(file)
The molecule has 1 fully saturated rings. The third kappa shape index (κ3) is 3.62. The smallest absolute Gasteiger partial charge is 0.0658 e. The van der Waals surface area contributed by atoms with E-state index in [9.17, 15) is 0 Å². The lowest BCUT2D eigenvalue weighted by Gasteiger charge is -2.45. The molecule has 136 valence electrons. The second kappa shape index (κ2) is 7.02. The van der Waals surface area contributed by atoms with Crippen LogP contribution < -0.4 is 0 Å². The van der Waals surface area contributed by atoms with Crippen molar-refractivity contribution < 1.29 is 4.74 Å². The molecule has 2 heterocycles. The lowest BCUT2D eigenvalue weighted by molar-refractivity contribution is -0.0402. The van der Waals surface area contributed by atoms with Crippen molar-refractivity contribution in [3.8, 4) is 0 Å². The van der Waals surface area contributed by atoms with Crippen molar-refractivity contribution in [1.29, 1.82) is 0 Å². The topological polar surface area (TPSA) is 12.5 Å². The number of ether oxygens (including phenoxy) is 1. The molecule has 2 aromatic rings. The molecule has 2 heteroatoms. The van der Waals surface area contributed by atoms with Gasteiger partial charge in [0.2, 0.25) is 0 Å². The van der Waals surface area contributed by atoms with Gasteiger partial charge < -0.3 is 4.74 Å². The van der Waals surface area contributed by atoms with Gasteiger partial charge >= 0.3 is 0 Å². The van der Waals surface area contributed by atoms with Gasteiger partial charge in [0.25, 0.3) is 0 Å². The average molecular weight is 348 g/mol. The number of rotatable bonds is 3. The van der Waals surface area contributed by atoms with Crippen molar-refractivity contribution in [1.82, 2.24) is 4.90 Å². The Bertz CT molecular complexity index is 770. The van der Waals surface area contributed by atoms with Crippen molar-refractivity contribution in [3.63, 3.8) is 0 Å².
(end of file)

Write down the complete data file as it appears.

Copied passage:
The molecule has 1 fully saturated rings. The third kappa shape index (κ3) is 3.62. The smallest absolute Gasteiger partial charge is 0.0658 e. The van der Waals surface area contributed by atoms with E-state index in [9.17, 15) is 0 Å². The lowest BCUT2D eigenvalue weighted by Gasteiger charge is -2.45. The molecule has 136 valence electrons. The second kappa shape index (κ2) is 7.02. The van der Waals surface area contributed by atoms with Crippen LogP contribution < -0.4 is 0 Å². The van der Waals surface area contributed by atoms with Crippen molar-refractivity contribution < 1.29 is 4.74 Å². The molecule has 2 heterocycles. The lowest BCUT2D eigenvalue weighted by molar-refractivity contribution is -0.0402. The van der Waals surface area contributed by atoms with Crippen molar-refractivity contribution in [3.8, 4) is 0 Å². The van der Waals surface area contributed by atoms with Crippen molar-refractivity contribution in [1.29, 1.82) is 0 Å². The topological polar surface area (TPSA) is 12.5 Å². The number of ether oxygens (including phenoxy) is 1. The molecule has 2 aromatic rings. The molecule has 2 heteroatoms. The van der Waals surface area contributed by atoms with Gasteiger partial charge in [0.2, 0.25) is 0 Å². The van der Waals surface area contributed by atoms with Gasteiger partial charge < -0.3 is 4.74 Å². The van der Waals surface area contributed by atoms with Gasteiger partial charge >= 0.3 is 0 Å². The van der Waals surface area contributed by atoms with Gasteiger partial charge in [0.25, 0.3) is 0 Å². The average molecular weight is 348 g/mol. The number of rotatable bonds is 3. The van der Waals surface area contributed by atoms with Crippen molar-refractivity contribution in [1.82, 2.24) is 4.90 Å². The Bertz CT molecular complexity index is 770. The van der Waals surface area contributed by atoms with Crippen molar-refractivity contribution in [3.63, 3.8) is 0 Å².